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Xeroderma Pigmentosum

Zero-deer-mouse and Pigmented-pig
Carlos Velez
Xeroderma pigmentosum (XP) is a skin disorder that is caused by defective nuclear excision repair genes, which causes pyrimidine dimers to accumulate. XP is inherited in an autosomal recessive fashion with patients being susceptible to UVA and UVB sunlight rays. Patients with XP may present with several clinical features including actinic keratosis (AK), neurodegeneration, photosensitivity, corneal ulcers, and hyperpigmented lentigines. XP also carries an increased risk of skin cancer (basal cell carcinoma and malignant melanoma in particular).
10 KEY FACTS
PATHOPHYSIOLOGY
Defective Nucleotide Excision Repair
Scared-exorcist with Evil Nuclear-toad and Falling Repair-hammer

In nucleotide excision repair, damaged bases are cut out within a string of nucleotides and replaced with DNA as directed by the undamaged template strand. Patients with XP are unable to repair DNA pyrimidine dimers caused by UV exposure.

Pyrimidine Dimer Accumulation
Pyramid-dimes

Pyrimidine dimers are photolesions caused by UV radiation in sunlight. This radiation forms covalent links between adjacent pyrimidine bases on the same strand of DNA. These dimers distort the shape of DNA and prevent the accurate copying of DNA. Pyrimidine dimers are usually removed by nucleotide excision repair, but since this mechanism is defective in patients with XP, these dimers accumulate and can lead to mutations and cell death.

Autosomal Recessive
Recessive-chocolate

XP is a disease that is inherited in an autosomal recessive pattern. In an autosomal recessive disorder you inherit two mutated genes, one from each parent. These disorders are usually passed on by two carriers. With each pregnancy, two carriers have a 25 percent chance of having an unaffected child with two normal genes, a 50 percent chance of having an unaffected child who is also a carrier, and a 25 percent chance of having an affected child with two recessive genes.

Susceptible to UVA and UVB Rays
UV-sunlight grabbing an A-apple from B-bee

Patients are susceptible to ultraviolet rays A and B due to having a defective nucleotide excision repair system, which means that the damage caused to the DNA by these UV rays cannot be repaired.

PRESENTATION
Actinic Keratosis
Acting Carrot-toes

XP patients develop actinic keratosis. Actinic keratosis is a premalignant skin condition, which is also called solar or senile keratosis. The lesions from this skin disorder are caused by sun exposure and present as small, rough, erythemetous patches of skin. These lesions are precursors to skin cancer. 

Neurodegeneration
Degenerating-nerve

UV radiation does not reach the brain because of shielding from the scalp and bones of the skull. It has been hypothesized that oxidative DNA damage generated through metabolism or other sources might produce DNA damage that is not repaired in the non-dividing cells of the nervous system leading to progressive neuronal death. About 30 percent of people with XP develop progressive neurological abnormalities. These abnormalities can include hearing loss, poor coordination, difficulty walking, movement problems, and seizures.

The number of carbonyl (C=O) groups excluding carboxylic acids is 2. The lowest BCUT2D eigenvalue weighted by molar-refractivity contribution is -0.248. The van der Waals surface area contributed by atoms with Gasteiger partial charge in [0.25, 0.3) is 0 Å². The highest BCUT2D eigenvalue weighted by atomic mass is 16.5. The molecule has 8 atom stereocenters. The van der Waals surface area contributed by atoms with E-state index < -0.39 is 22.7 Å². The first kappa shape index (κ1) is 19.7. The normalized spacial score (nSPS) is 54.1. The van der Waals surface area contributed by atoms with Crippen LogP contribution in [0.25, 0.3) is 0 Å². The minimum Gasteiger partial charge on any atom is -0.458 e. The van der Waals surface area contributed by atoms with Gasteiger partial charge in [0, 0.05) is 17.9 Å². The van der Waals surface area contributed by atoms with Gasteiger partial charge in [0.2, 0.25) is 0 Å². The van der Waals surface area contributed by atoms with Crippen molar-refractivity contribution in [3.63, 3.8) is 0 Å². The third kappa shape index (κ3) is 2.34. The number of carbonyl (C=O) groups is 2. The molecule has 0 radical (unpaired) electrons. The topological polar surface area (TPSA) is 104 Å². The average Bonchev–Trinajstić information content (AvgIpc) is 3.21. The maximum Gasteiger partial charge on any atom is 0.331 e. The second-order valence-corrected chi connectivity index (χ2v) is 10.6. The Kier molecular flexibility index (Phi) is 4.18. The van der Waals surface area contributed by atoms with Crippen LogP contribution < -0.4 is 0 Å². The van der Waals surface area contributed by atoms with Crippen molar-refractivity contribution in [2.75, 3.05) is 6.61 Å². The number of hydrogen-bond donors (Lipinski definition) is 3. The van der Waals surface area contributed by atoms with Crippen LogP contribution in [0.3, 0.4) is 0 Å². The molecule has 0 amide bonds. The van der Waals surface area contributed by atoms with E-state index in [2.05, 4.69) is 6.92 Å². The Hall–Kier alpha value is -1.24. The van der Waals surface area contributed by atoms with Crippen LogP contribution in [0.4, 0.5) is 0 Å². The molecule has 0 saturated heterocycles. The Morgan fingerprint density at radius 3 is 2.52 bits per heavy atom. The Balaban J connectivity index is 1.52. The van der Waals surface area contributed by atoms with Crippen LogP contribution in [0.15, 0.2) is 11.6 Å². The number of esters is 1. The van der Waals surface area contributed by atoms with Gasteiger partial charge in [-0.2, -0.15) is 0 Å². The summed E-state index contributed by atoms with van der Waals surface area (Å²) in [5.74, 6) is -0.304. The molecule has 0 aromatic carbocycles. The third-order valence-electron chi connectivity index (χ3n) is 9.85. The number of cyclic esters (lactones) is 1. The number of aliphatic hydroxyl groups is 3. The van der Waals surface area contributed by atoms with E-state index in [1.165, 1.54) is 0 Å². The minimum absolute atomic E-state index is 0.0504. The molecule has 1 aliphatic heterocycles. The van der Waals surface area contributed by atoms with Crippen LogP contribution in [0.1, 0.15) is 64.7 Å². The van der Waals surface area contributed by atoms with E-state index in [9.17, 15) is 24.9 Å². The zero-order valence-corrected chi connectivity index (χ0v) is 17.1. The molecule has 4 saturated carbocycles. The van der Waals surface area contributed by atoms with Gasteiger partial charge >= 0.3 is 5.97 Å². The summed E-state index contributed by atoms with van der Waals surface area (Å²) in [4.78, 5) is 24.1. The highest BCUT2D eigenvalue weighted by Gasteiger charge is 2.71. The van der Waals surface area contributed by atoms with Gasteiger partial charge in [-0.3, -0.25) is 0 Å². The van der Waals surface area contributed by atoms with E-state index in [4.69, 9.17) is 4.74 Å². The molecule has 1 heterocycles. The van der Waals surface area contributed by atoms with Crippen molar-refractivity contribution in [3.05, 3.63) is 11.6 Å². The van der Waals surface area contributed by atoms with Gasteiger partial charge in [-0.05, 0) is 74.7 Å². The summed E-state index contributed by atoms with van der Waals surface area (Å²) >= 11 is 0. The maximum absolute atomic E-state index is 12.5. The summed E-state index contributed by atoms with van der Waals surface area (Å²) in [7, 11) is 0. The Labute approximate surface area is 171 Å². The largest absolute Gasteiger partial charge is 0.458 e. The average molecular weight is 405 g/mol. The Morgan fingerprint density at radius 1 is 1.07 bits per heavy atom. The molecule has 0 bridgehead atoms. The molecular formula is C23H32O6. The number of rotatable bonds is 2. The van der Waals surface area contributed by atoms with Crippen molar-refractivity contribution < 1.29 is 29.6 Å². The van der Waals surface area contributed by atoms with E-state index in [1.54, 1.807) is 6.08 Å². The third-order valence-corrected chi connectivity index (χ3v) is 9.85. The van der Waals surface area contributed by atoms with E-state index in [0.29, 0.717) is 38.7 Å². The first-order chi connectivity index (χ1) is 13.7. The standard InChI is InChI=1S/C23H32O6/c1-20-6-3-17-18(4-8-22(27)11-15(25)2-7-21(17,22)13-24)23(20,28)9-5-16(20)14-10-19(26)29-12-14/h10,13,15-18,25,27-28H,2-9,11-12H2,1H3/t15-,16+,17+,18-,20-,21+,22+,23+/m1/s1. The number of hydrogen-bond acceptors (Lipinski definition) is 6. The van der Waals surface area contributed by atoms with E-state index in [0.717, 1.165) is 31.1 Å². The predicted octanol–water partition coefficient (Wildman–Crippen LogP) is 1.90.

Photosensitivity
Photo-camera causing Sensitive-tears from Vampire

The defective nucleotide excision repair in patients with XP results in damage to multiple cell types. In skin cells, extreme light sensitivity will be seen. Because of this, many affected children develop a severe sunburn after spending just a few minutes in the sun. The sunburn causes redness and blistering that can last for weeks.

Corneal Ulcers
Corn-eyes in Ulcer-volcano

The eyes of patients with XP may be painfully sensitive to UV rays from the sun. If the eyes are not protected from the sun, the cornea may become cloudy and develop ulcers. In addition to an increased risk of eye cancer, XP is associated with noncancerous growths on the eye. Many of these eye abnormalities can impair vision.

Hyperpigmented Lentigines
Hiker-pig with Hyperpigmentation and Lion-tiger

Due to the lack of DNA repair caused by UV radiation, the skin will begin to damage and by age 2, almost all children with XP develop freckling of the skin and macular, well-circumscribed hyperpigmented lesions referred to as hyperpigmented lentigines in sun-exposed areas (such as the face, arms, and lips).

CONSIDERATIONS
Increased Risk of Skin Cancer
Up-arrow-risk on Skin-suit and Tumor-guy

Without sun protection, about half of children with XP develop skin cancer by age 10. Most people with xeroderma pigmentosum develop multiple skin cancers during their lifetime including basal cell carcinoma and malignant melanoma.

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